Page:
Over the years Southwest Airlines has grown strategically explaining offers of expansion opportunities by over one-hundred cities. Southwest is the only airline that has generated profits every year since 1973, with stock values up more than 500% since 1990. Southwest’s stock trades at about 20 times on earnings, doubling the industry standard, and Wall Street Investor Peter Lynch says “Southwest’s (stock) performance has yet to be outdone.” Its net profit margins averaged over 5%, the highest in the industry, since 1991.


Until Southwest chooses to widened its operation domestically and expand its activity internationally, Southwest Airlines is being prudent by keeping short flights. Currently, over one-hundred cities are waiting for Southwest Airlines to bring their business and create jobs in their locations. It would be very beneficial for Southwest Airlines to take this opportunity to expand while it is available because it will take the company to whole other level which will be reflected by a significant growth. It would also be astute to network and make agreements or contracts with larger carriers to share and maximize profit. The company should do it as soon as possible because competitors would jump on such an opportunity to expand. Evolving into a bigger corporation should be an easy step as Southwest Airlines has already succeeded with his low price ticket strategy driving out its competitors of business and taking over their market share.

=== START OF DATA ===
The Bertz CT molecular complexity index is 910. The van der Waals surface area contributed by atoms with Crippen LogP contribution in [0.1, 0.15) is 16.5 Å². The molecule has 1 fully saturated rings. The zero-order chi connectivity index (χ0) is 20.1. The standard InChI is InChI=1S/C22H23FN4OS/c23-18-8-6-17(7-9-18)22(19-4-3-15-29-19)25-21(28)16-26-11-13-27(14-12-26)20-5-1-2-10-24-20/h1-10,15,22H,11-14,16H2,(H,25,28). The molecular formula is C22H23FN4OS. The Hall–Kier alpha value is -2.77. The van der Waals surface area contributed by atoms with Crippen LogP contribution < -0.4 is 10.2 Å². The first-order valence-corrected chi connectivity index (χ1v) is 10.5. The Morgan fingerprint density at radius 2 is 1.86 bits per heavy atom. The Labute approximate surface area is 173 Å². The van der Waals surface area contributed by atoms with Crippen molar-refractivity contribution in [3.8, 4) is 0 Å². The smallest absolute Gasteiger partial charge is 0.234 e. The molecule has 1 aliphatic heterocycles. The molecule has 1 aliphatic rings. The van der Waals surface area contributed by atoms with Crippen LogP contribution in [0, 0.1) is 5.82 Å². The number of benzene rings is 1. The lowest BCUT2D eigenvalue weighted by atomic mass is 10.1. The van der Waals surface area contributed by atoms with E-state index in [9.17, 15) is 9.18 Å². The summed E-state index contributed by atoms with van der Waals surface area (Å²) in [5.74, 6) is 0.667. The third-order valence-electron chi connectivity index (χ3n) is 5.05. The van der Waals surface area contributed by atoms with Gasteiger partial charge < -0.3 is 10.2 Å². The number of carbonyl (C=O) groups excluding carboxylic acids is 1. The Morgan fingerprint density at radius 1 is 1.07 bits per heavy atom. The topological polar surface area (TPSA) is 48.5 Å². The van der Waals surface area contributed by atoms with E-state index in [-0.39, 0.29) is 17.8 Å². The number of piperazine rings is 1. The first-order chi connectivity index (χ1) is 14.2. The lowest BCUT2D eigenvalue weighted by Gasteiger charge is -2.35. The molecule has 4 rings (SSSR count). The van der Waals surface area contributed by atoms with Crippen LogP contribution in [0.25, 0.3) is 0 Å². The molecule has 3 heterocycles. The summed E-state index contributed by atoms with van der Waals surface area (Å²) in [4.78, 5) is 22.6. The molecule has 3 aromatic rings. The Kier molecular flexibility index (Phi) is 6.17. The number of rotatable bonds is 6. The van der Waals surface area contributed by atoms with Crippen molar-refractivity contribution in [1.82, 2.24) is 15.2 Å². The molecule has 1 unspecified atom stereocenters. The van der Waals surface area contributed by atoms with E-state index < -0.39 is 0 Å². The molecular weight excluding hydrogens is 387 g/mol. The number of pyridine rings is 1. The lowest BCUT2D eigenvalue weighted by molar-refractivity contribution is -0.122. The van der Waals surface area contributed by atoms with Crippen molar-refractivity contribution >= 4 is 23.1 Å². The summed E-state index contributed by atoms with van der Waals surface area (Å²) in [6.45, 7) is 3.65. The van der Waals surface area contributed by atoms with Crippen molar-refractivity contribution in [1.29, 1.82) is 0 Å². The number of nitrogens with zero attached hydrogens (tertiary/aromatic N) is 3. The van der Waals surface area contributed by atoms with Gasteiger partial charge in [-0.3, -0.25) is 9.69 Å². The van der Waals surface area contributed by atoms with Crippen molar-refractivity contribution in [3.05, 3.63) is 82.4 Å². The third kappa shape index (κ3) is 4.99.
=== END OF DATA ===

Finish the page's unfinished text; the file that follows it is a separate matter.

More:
Since Southwest Airlines’ on-line ticketing system generates up to fifty percent of the company’s revenue, a committee should be permanently appointed to audit and improve this asset. Booking a flight on-line costs Southwest Airlines one dollar per ticket while booking a flight via a travel agent costs on average ten dollars per ticket. Updating the Southwest Airlines website and enhancing this type of technology is necessary to lower operation costs and to offer consumers the lowest fares.